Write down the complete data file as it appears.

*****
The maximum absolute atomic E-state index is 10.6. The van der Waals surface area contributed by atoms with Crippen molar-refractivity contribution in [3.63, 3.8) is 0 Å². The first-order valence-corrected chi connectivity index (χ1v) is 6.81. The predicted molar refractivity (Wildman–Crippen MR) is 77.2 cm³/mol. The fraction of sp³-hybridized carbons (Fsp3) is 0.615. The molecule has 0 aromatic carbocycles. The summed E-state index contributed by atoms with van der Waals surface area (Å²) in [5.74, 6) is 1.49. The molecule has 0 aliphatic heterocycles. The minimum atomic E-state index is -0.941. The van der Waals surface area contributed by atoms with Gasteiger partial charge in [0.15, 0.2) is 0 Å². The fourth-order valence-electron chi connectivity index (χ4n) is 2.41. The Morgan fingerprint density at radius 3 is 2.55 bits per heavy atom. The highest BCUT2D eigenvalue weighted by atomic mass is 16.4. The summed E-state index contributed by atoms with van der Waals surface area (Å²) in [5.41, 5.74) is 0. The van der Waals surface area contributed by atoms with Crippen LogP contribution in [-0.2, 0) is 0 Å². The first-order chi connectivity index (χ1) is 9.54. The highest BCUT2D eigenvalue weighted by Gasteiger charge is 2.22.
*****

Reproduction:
The maximum absolute atomic E-state index is 10.6. The van der Waals surface area contributed by atoms with Crippen molar-refractivity contribution in [3.63, 3.8) is 0 Å². The first-order valence-corrected chi connectivity index (χ1v) is 6.81. The predicted molar refractivity (Wildman–Crippen MR) is 77.2 cm³/mol. The fraction of sp³-hybridized carbons (Fsp3) is 0.615. The molecule has 0 aromatic carbocycles. The summed E-state index contributed by atoms with van der Waals surface area (Å²) in [5.74, 6) is 1.49. The molecule has 0 aliphatic heterocycles. The minimum atomic E-state index is -0.941. The van der Waals surface area contributed by atoms with Gasteiger partial charge in [0.15, 0.2) is 0 Å². The fourth-order valence-electron chi connectivity index (χ4n) is 2.41. The Morgan fingerprint density at radius 3 is 2.55 bits per heavy atom. The highest BCUT2D eigenvalue weighted by atomic mass is 16.4. The summed E-state index contributed by atoms with van der Waals surface area (Å²) in [5.41, 5.74) is 0. The van der Waals surface area contributed by atoms with Crippen LogP contribution in [-0.2, 0) is 0 Å². The first-order chi connectivity index (χ1) is 9.54. The highest BCUT2D eigenvalue weighted by Gasteiger charge is 2.22.